A member of my family was working at a meat packing plant after he couldn't find a job with his bachelor's in English. One day he cut his hand badly with the big knife he was using, and decided it wasn't worth risking losing a limb. He quit, and the man to whom he turned in his resignation told him he was worthless. But he went back to school and became a history professor.

Oh, and Uncle Baggins used to work construction, walking high beams, often without the OSHA-required safety ropes because his bosses told him not to use them. One day he woke up in a cold sweat and said, "I've got to stop doing that!" and resigned. I believe his guardian angel was talking to him.


Escapist
Gondor

Aug 21 2012, 3:03am

Post #25 of 36 (259 views)
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Sometimes there are multiple reasons. [In reply to] Can't Post

I resigned once just to go to a new (and better) job. I resigned twice because of life changes (combined with moving to new and better jobs). I resigned once to go back to school full time as an adult (there was also a coworker who “helped me“ hold to that decision very firmly - and the whole institution was in the middle of transforming its identity). I have held numerous (usually repeated) positions with pre-set time limits.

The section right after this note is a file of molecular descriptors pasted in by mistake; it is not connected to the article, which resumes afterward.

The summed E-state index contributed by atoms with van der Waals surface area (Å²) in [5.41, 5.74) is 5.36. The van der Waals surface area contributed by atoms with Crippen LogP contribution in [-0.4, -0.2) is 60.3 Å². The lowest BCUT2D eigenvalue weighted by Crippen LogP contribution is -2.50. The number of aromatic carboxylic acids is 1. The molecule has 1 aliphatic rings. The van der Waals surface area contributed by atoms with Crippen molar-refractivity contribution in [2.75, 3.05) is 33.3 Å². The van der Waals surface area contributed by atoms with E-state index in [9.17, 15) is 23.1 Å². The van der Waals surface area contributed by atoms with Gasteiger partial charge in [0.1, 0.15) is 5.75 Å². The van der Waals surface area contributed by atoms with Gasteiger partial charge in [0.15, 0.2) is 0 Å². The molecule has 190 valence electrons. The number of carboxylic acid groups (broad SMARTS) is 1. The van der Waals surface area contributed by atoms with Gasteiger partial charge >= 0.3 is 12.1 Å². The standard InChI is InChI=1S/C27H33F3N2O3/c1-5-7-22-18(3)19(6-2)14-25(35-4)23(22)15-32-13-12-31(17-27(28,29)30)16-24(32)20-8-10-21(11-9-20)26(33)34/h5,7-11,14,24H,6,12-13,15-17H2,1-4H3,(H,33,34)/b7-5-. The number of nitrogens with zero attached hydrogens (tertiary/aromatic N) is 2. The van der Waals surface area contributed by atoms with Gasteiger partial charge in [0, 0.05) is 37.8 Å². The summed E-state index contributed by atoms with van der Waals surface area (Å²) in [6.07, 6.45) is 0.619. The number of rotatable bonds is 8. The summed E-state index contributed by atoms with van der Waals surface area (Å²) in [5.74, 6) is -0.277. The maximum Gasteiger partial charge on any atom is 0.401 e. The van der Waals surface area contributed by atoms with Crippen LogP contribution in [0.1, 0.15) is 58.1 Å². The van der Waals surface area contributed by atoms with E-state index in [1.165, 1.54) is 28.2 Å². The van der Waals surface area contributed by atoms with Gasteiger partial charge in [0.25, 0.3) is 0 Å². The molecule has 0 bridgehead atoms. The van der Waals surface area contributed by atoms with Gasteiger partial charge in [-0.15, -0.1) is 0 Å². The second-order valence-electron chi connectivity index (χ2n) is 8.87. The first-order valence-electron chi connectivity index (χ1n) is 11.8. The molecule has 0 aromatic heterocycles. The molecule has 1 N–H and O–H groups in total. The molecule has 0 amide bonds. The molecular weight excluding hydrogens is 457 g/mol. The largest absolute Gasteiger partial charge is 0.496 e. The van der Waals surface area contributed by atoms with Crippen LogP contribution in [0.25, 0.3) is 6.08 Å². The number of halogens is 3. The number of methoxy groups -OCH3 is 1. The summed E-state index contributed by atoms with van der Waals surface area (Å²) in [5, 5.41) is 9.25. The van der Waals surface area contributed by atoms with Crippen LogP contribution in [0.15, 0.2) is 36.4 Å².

That being said, I have encountered difficult coworkers and bosses too but have always been able to work things out on a professional level. I tend to view “difficult bosses” and “difficult coworkers” as symptoms of “difficult situations” and try to focus my attention on the situations more than the “flaws” of the people involved. On the other hand, I developed that habit from having another habit of getting into and surviving (refusing to give up on) said “difficult situations” until I was through with what I had agreed to do (situations which have often carried with them a list of people who did not survive more than a few weeks).

Even with all of that being said, there is that one guy that I decided to stop dealing with and let’s just say that this person was one of those people who got mentioned in more than one person’s exit interview. I had been able to work with them on a professional level anyway, incidentally, for as long as I had to. But I don’t think it would have been healthy for me to continue being exposed to this person.